April Is Child Abuse Prevention Month [AUDIO]
April is National Child Abuse Prevention Month, and the New Jersey Department of Children and Families is asking residents be extra aware and watch out for the signs of abused or exploited children.
The Department wants to let people know that if at any time they suspect a child is being abused to call their 24/7 hour hotline at 1 877-NJ ABUSE (652-2873).
Dr. Allison Blake, commissioner of the Department of Children and Families urges anyone worried about legal issues from reporting an abuse case not to worry. In New Jersey a person cannot be the target of legal or civil suits involving making a claim has nothing to worry about as long as they are operating within the best interest of the child.
“As long as they have reason to be concerned, then according to New Jersey’s law they are immune from any criminal or civil liability.” Says Blake.
Unlike many other crimes, anyone witnessing child abuse is required by law to report it. While Blake says you shouldn’t hesitate to report child abuse if you suspect it, you should also not conduct your own investigation.
“We have professionals trained to take these calls and walk folks through it to get a better understanding of what the concern is about and make an assessment I fan investigation is warranted.”
Blake says they don’t want regular citizens or even professionals who work with children regularly to have to deal with the burden of figuring out if something illegal is occurring.
The Commissioner reminds residents that abuse comes in many forms, both physical and mental, so know the signs of both.
She says indicators to look for include children cowering or being frightened of an adult figure in their lives, bruises or marks around the face especially ones that look like handprints or ones that look like they’ve been cause by implements like belt buckles.
“if a child tells you they’re afraid of someone or that someone has been in their physical personal space and makes them feel uncomfortable. Those might be reasons to feel concerned.”
Once the call is placed Blake says there is a protocol that is followed by hotline operators. Callers are taken through a series of questions and asked about the adult person’s relationship to the child, what they witnessed, what the concerns now and whether this is a pattern. She notes they will be asked also about any possible substance abuse or domestic violence that is witnessed.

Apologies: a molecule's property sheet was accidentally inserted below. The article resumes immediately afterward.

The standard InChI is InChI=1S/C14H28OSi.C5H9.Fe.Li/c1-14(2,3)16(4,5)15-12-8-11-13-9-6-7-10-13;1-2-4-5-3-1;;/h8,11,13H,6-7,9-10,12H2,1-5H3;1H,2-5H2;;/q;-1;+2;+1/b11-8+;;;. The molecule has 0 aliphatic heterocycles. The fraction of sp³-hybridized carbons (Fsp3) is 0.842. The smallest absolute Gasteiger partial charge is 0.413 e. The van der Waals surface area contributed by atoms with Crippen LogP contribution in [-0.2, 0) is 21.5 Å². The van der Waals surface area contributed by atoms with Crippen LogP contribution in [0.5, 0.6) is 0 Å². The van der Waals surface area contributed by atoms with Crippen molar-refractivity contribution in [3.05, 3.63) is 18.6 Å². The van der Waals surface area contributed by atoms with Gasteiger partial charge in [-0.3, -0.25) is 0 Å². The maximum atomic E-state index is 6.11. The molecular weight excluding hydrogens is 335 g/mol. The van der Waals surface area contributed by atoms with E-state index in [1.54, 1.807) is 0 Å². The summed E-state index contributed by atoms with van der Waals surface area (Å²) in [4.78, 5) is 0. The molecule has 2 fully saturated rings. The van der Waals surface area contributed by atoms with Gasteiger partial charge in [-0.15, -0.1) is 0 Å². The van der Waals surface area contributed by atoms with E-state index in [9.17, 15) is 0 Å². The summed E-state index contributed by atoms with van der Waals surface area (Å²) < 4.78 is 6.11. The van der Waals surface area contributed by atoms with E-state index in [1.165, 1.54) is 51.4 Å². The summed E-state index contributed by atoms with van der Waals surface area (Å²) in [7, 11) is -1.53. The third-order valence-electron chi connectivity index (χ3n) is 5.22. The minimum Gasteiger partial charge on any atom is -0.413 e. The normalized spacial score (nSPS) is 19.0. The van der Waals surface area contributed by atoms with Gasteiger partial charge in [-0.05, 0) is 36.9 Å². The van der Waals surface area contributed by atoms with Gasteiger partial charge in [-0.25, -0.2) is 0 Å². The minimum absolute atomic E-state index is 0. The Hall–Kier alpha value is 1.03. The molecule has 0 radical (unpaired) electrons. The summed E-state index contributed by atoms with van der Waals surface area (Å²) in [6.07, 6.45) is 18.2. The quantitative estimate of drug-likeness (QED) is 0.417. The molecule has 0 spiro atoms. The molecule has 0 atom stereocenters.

“A particular concern would be if the individual has access or contact with the child currently.” Says Blake.
Once all of the information is collected, Blake says the Department checks their computer systems to see if there are any prior records of abuse for the family. The case then gets assigned to a local member of the Division of Youth and Family Services (DYFS).
For anyone concerned about revealing their identity making a claim, New Jersey is one of the states that accept anonymous referrals.
“We will still ask the same questions to try and get as much information and thorough understanding of the situation.”
She adds that anyone who calls can provide their identity and contact information but then ask for confidentiality if they have concerns of repercussion or didn’t want to the family to know they made the complaint. However their information would be available with the DYFS worker if they needed to get in contact.
Blake notes the importance of addressing the problem of abuse and not dismissing, especially because after bruises heal, many of the scars still remain. She says especially during the critical formative years, abuse can damage a child’s ability to function in a social, education, or work setting.
“If we’re concerned about society overall we need to be concerned with how children are treated, not just in our homes but in formal institutions as well.”
Adding “there are implications for those children as they grow into adulthood in terms of how they function as adults, how they function as parents themselves, and in relationships going forward.”